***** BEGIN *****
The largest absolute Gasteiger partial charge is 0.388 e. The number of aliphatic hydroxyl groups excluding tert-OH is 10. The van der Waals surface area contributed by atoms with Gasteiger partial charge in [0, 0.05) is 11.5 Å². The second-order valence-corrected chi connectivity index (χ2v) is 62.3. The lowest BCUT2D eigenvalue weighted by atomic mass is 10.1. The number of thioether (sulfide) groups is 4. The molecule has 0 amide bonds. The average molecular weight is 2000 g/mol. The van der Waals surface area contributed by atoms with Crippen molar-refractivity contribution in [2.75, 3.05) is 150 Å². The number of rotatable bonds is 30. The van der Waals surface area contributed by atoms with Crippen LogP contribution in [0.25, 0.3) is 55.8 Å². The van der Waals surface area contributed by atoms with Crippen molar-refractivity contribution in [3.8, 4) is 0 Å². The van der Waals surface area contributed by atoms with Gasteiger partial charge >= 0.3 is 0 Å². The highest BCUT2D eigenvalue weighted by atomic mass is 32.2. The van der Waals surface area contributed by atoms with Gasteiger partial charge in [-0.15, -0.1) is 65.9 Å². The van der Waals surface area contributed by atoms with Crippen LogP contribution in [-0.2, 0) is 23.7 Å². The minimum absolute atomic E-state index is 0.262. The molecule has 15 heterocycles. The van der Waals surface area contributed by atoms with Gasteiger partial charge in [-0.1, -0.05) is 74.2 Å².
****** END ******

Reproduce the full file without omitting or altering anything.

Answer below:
The largest absolute Gasteiger partial charge is 0.388 e. The number of aliphatic hydroxyl groups excluding tert-OH is 10. The van der Waals surface area contributed by atoms with Gasteiger partial charge in [0, 0.05) is 11.5 Å². The second-order valence-corrected chi connectivity index (χ2v) is 62.3. The lowest BCUT2D eigenvalue weighted by atomic mass is 10.1. The number of thioether (sulfide) groups is 4. The molecule has 0 amide bonds. The average molecular weight is 2000 g/mol. The van der Waals surface area contributed by atoms with Crippen molar-refractivity contribution in [2.75, 3.05) is 150 Å². The number of rotatable bonds is 30. The van der Waals surface area contributed by atoms with Crippen LogP contribution in [0.25, 0.3) is 55.8 Å². The van der Waals surface area contributed by atoms with Crippen molar-refractivity contribution in [3.8, 4) is 0 Å². The van der Waals surface area contributed by atoms with Gasteiger partial charge >= 0.3 is 0 Å². The highest BCUT2D eigenvalue weighted by atomic mass is 32.2. The van der Waals surface area contributed by atoms with Gasteiger partial charge in [-0.15, -0.1) is 65.9 Å². The van der Waals surface area contributed by atoms with Crippen LogP contribution in [-0.2, 0) is 23.7 Å². The minimum absolute atomic E-state index is 0.262. The molecule has 15 heterocycles. The van der Waals surface area contributed by atoms with Gasteiger partial charge in [-0.1, -0.05) is 74.2 Å².